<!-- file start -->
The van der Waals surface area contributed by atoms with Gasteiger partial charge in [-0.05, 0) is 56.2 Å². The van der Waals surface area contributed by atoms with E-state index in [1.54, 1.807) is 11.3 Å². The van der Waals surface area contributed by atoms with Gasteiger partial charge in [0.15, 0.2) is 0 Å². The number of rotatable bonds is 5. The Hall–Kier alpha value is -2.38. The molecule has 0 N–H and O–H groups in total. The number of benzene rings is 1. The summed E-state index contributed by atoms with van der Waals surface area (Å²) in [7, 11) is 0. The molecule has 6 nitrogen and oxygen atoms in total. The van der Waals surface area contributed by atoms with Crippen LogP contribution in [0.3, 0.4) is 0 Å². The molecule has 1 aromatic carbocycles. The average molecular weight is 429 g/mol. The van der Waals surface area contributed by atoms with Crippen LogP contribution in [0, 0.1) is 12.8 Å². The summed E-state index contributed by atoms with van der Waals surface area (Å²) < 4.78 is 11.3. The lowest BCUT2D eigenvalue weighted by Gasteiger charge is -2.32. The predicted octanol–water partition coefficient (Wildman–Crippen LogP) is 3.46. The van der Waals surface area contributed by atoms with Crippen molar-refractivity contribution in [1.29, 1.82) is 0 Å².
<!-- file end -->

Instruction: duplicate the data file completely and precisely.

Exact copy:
The van der Waals surface area contributed by atoms with Gasteiger partial charge in [-0.05, 0) is 56.2 Å². The van der Waals surface area contributed by atoms with E-state index in [1.54, 1.807) is 11.3 Å². The van der Waals surface area contributed by atoms with Gasteiger partial charge in [0.15, 0.2) is 0 Å². The number of rotatable bonds is 5. The Hall–Kier alpha value is -2.38. The molecule has 0 N–H and O–H groups in total. The number of benzene rings is 1. The summed E-state index contributed by atoms with van der Waals surface area (Å²) in [7, 11) is 0. The molecule has 6 nitrogen and oxygen atoms in total. The van der Waals surface area contributed by atoms with Crippen LogP contribution in [0.3, 0.4) is 0 Å². The molecule has 1 aromatic carbocycles. The average molecular weight is 429 g/mol. The van der Waals surface area contributed by atoms with Crippen LogP contribution in [0, 0.1) is 12.8 Å². The summed E-state index contributed by atoms with van der Waals surface area (Å²) < 4.78 is 11.3. The lowest BCUT2D eigenvalue weighted by Gasteiger charge is -2.32. The predicted octanol–water partition coefficient (Wildman–Crippen LogP) is 3.46. The van der Waals surface area contributed by atoms with Crippen molar-refractivity contribution in [1.29, 1.82) is 0 Å².